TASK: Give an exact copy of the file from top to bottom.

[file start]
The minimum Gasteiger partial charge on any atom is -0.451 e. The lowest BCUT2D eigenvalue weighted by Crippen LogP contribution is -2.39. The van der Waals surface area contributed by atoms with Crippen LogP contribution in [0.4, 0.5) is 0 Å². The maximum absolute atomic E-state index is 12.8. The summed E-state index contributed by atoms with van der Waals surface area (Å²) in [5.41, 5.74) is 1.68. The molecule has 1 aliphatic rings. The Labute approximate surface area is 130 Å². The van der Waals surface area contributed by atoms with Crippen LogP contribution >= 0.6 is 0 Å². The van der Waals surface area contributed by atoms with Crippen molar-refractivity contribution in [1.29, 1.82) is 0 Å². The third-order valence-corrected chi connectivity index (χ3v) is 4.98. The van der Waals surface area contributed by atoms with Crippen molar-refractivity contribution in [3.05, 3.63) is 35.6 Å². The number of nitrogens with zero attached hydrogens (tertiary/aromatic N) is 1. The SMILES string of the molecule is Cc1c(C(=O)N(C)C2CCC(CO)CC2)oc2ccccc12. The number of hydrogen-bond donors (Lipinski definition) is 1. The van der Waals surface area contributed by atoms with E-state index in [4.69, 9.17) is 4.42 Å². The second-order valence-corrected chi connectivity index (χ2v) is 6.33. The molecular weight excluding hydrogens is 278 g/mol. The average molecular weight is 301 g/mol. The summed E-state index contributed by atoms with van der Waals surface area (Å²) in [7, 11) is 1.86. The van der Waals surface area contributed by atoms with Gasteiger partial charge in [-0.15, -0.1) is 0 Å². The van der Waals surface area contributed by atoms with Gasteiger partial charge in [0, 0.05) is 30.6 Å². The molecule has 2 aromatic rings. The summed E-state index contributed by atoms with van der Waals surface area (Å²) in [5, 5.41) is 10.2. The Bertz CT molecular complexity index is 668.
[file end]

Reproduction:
The minimum Gasteiger partial charge on any atom is -0.451 e. The lowest BCUT2D eigenvalue weighted by Crippen LogP contribution is -2.39. The van der Waals surface area contributed by atoms with Crippen LogP contribution in [0.4, 0.5) is 0 Å². The maximum absolute atomic E-state index is 12.8. The summed E-state index contributed by atoms with van der Waals surface area (Å²) in [5.41, 5.74) is 1.68. The molecule has 1 aliphatic rings. The Labute approximate surface area is 130 Å². The van der Waals surface area contributed by atoms with Crippen LogP contribution >= 0.6 is 0 Å². The van der Waals surface area contributed by atoms with Crippen molar-refractivity contribution in [1.29, 1.82) is 0 Å². The third-order valence-corrected chi connectivity index (χ3v) is 4.98. The van der Waals surface area contributed by atoms with Crippen molar-refractivity contribution in [3.05, 3.63) is 35.6 Å². The number of nitrogens with zero attached hydrogens (tertiary/aromatic N) is 1. The SMILES string of the molecule is Cc1c(C(=O)N(C)C2CCC(CO)CC2)oc2ccccc12. The number of hydrogen-bond donors (Lipinski definition) is 1. The van der Waals surface area contributed by atoms with E-state index in [4.69, 9.17) is 4.42 Å². The second-order valence-corrected chi connectivity index (χ2v) is 6.33. The molecular weight excluding hydrogens is 278 g/mol. The average molecular weight is 301 g/mol. The summed E-state index contributed by atoms with van der Waals surface area (Å²) in [7, 11) is 1.86. The van der Waals surface area contributed by atoms with Gasteiger partial charge in [-0.15, -0.1) is 0 Å². The van der Waals surface area contributed by atoms with Gasteiger partial charge in [0, 0.05) is 30.6 Å². The molecule has 2 aromatic rings. The summed E-state index contributed by atoms with van der Waals surface area (Å²) in [5, 5.41) is 10.2. The Bertz CT molecular complexity index is 668.